Istanbul’s Grand Bazaar to get total facelift

Istanbul’s Grand Bazaar to get total facelift

Fatma Aksu – ISTANBUL
Istanbul’s Grand Bazaar to get total facelift

File Photo

The restoration of the historic Grand Bazaar in Istanbul’s Fatih district is ready to take off, as a five-year-long renovation project in the centuries-old covered market has reached an end. 

“We are starting the restoration from the most controversial place, from the roof. The overall restoration will take 10 to 20 years. But the roof will be finished this summer. We will preserve the current structure and the spirit of the Grand Bazaar,” Fatih Mayor Mustafa Demir told daily Hürriyet on March 4. 

Citing the renovation project, which started in 2009 and ended in 2014, Demir said miracles were performed over the five years. “Normally it would take some 30 years for a project of a historical artifact this big to be prepared, evaluated by the rapporteurs, presented to a board and passed by that board. We told about the importance of this project to the Culture Ministry,” said Demir, adding that the tender for the renovation of the roof, which will cost 12 million Turkish Liras, will be opened in March.  

“Our main objective is to protect the Grand Bazaar from rain, humidity and other external factors. Within the preservation board’s approved project, waterspouts will be changed as rain water will be taken underground via the waterspouts... The roof will be a tiled and hipped roof. There will be walking paths [on the roof] called ‘cat paths’ but tourists will not be able to go up to the roof... the Istanbul Waterworks Authority [İSKİ] will spend 35 million liras for the infrastructure work. There will be central heating and no air conditioners, TV antennas and toilets. Everything will go under the surface [of the roof],” Demir said.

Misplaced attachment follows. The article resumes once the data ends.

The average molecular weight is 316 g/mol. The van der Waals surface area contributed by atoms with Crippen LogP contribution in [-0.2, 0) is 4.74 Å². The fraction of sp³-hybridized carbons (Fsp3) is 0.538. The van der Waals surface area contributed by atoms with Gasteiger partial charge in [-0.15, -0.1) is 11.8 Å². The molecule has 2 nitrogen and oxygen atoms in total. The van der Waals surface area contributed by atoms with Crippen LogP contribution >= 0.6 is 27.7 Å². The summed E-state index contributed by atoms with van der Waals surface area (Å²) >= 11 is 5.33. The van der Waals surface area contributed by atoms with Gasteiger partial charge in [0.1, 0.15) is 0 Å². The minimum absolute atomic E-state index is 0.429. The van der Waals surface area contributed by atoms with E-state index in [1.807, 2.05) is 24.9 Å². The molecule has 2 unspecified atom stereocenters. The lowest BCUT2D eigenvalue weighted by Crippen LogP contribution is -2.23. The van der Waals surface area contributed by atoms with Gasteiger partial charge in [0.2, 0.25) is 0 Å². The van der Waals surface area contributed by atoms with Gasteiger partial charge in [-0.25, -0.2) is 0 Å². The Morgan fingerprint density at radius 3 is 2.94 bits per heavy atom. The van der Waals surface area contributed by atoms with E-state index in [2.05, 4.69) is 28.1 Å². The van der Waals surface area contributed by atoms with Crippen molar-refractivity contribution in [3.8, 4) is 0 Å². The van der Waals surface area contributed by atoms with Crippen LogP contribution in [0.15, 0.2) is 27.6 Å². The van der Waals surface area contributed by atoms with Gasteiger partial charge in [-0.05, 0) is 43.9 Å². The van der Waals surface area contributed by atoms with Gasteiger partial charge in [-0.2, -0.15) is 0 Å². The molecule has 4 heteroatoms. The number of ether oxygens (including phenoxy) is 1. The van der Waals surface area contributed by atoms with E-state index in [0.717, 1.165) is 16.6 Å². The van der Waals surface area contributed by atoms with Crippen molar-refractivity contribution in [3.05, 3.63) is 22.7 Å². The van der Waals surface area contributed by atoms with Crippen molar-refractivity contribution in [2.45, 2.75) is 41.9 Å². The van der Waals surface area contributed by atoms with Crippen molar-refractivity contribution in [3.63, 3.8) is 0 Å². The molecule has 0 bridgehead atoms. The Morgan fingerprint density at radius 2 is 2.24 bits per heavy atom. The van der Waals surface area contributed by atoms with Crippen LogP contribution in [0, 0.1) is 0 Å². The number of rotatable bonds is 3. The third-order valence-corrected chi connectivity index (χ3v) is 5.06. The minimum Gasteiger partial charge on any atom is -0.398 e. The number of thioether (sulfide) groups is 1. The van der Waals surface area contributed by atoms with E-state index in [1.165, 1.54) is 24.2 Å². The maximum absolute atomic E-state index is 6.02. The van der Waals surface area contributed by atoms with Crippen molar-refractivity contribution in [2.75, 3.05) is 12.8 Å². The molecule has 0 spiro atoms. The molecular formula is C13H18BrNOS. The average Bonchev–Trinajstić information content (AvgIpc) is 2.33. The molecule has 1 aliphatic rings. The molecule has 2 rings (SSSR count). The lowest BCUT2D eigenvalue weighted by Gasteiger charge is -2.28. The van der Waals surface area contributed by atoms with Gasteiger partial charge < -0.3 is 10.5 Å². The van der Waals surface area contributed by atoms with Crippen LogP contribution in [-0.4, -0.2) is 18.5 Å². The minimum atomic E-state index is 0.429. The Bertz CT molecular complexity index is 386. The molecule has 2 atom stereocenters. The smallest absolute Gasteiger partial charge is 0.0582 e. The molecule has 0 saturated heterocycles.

Saying they first “took an X-ray of the Grand Bazaar and then diagnosed it,” Demir added there have been cracks and fractures found on the load-bearing walls, as waste water from cafes and restaurants was directed into the soil instead of being connected to sewers, and that there were even basements in the one-story building. 

“There is no need to close down the Grand Bazaar for the restoration. We are going to implement symptomatic treatment... We are going to intervene in the parts we notice during the project,” Demir said adding that the biggest visible problem was the cables and lightning apparatuses. “Everybody did something for themselves. We are changing the illumination system, which uses very big cables. Instead, we are developing a system that would require less energy and fewer cables. The artisans will work and trade just like they used to do for centuries. They will leave their products outside without blocking the way for tourists to walk. We are going to preserve the Grand Bazaar with its spirit,” Demir said. 

Demir also highlighted one of the biggest problems of the Grand Bazaar was its administration, as it had lots of visitors and users but had no owner. “If a window gets broken, there was no one to collect money and get it fixed.  It consists of 2,700 independent parcels and is an autonomous area. It was not possible for them [shop owners] to come together and take a decision. It is 95 percent private property, as foundations, the municipality and the treasury have shares. On Jan. 17, with an election observed by the district election board, an administration of 13 people was formed,” said Demir.